As seen in the above painting, the Nayika can be classified as Prositapatika Nayika as we see her Sakhitrying to comfort her.

The painting is symmetrically balanced. The neutral colour tone, with an evident mass of red, shows the anger in the mind of the Nayika. The arch of the mansion acts as a leading line and directs the viewer’s attention to the Sakhi and Nayika, later through the gesture lines and the eye line of Sakhi, we again see the Nayika. Frame within a frame is used to show the hollowness outside the mansion.

Void is shown through the grey skies and the empty white walls. The colour of the bed sheet is blue, which indicates her thoughts about Kriśhna.



Vipralabdha Nayika

(she who has made an appointment and is disappointed)

Vipralabdha nayika painting,

Jaipur, 1800, British Museum, London

Vipralabdha Nayika is classified as the one similar to Utkanthita Nayika, but in her case, the given time has passed yet her beloved hasn’t come to meet her. He has abandoned her. She can be observed tearing down her jewels and flinging them in the floor in despair.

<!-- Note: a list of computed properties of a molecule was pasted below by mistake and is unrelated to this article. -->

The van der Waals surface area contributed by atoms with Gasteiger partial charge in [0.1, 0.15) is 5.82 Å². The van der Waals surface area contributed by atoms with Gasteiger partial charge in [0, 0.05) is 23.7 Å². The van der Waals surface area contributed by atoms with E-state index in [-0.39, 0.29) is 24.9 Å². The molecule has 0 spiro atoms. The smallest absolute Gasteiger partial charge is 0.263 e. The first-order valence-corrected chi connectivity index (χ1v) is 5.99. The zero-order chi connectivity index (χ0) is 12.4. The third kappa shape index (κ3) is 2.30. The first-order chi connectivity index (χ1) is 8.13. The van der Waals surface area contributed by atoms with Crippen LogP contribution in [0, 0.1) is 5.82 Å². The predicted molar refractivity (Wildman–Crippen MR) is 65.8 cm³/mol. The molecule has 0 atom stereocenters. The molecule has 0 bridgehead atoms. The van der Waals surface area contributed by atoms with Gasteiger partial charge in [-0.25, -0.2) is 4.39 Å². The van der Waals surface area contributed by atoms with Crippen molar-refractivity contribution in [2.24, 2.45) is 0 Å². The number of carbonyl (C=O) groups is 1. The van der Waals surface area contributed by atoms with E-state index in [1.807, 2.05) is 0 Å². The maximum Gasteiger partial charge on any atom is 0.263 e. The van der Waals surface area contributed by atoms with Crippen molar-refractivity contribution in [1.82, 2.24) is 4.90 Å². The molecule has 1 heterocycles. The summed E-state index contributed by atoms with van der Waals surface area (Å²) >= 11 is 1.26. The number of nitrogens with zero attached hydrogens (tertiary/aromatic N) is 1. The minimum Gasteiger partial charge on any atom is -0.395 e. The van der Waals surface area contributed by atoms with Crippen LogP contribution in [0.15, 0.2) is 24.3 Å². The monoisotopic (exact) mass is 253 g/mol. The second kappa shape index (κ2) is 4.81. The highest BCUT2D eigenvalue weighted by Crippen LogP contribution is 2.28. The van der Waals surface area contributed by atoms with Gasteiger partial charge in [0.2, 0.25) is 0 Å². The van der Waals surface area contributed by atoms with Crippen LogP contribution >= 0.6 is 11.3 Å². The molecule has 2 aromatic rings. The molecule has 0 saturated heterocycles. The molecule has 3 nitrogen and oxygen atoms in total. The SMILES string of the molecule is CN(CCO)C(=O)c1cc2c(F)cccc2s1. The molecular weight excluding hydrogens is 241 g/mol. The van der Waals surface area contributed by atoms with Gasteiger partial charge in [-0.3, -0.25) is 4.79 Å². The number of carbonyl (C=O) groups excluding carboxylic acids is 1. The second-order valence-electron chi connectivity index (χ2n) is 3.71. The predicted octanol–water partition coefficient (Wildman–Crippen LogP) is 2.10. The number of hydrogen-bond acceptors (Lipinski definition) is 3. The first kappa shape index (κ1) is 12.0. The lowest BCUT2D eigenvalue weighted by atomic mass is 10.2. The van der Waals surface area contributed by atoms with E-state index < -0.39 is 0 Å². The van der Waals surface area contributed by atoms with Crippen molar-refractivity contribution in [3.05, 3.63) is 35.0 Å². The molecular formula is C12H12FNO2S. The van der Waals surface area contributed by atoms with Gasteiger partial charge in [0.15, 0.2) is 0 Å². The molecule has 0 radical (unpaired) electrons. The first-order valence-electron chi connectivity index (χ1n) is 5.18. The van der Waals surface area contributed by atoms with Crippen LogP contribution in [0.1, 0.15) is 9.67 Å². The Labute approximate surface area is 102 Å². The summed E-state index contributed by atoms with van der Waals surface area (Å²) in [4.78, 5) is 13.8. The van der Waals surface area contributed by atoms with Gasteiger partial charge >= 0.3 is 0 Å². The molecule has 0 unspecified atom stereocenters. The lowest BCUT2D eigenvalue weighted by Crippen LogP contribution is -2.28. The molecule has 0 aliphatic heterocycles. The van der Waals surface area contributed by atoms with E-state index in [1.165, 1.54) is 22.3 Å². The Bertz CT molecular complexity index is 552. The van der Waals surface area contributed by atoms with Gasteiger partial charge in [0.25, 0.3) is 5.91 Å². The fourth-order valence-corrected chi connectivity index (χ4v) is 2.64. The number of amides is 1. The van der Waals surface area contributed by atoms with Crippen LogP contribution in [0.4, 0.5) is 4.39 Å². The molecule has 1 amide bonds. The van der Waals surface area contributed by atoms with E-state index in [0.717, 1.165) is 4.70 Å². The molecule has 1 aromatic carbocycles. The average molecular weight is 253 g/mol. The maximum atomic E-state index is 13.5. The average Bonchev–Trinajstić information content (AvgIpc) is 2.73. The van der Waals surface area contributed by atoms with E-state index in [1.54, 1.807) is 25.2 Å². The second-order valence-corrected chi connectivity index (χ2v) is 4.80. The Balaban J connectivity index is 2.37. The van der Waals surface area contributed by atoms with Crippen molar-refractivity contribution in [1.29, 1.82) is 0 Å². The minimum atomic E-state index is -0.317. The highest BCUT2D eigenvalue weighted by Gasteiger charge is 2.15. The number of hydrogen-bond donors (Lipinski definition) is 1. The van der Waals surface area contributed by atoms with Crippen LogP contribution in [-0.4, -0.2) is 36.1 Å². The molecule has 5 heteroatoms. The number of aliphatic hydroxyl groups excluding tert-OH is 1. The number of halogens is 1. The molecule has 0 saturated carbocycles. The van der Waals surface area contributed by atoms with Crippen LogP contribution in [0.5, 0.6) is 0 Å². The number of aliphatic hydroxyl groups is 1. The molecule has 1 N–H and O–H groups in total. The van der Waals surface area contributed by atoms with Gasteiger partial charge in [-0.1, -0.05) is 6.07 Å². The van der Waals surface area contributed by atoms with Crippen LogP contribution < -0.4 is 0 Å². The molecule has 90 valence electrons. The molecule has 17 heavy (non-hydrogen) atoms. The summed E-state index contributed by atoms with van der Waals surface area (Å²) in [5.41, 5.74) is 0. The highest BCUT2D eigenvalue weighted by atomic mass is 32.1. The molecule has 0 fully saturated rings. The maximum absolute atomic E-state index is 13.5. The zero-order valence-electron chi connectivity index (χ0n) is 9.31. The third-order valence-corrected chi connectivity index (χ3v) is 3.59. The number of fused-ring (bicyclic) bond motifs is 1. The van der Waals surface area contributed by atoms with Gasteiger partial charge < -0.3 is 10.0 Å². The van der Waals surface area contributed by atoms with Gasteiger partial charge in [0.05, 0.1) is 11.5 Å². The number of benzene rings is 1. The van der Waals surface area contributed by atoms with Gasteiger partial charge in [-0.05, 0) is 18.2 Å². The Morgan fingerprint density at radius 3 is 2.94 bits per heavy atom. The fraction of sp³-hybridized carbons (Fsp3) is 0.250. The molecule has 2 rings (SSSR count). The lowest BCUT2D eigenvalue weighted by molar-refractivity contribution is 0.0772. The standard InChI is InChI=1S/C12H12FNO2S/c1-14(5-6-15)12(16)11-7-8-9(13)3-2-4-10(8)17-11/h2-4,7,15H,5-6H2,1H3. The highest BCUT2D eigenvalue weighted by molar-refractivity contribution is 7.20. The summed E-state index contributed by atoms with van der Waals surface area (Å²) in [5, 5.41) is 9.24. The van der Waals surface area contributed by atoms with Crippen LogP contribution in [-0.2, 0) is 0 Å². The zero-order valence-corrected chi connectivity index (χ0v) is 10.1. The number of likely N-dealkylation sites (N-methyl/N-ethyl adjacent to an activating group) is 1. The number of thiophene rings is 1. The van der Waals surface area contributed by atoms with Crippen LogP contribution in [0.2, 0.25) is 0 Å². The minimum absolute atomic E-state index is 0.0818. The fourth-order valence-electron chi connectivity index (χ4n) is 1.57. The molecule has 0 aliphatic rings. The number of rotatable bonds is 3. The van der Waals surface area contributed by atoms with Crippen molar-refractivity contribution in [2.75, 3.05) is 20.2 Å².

Vipralabdha Nayika is further divided into:

· Purvanugraha

· Mana

· Pravasa

· Karunya

Vipralabdha Nayika Lakshana

Plate (vii)

Vipralabdha Nayika, a Forlorn Heroine

Punjab Hills, Himachal Pradesh, Kangra, ca. 1830

Color Palette

Palette (vii)

Vipralabdha Nayika Lakshaṇa Painting

Palette Analysis

Monochromatic colour scheme can be observed in this painting using the colour green and its shades, depicting envy and tranquility also symbolising balance and harmony. The white elements are used to create a contrast between the elements. Gold colour is associated with abundance and prosperity, as well as spirituality. The complete absence of blue can be seen in this painting.

Semiotic/Compositional Analysis

The abandoned state of this Nayika can be used to classify her as Vipralabdha Nayika. The painting is centrally composed. The mass of white and green are evident, and has helped in creating the contrast.

The reflection of the moon in the ‘still’ water can be seen as her mindset. Her attachment to that space, can be seen when she is tearing down her jewels and placing it inside the leaf bed, signifying memories. All the elements in the frame, the lines of the branches, the mass of the water, her hand gesture, grab the viewer’s attention to the Nayika itself.

The grey skies and the emptiness of the frame highlights the state of her mind.



Abhisarika Nayika

(she who goes out to meet her beloved)

Krishna abhisarika nayika, the nayika who goes out to meet her lover in the dark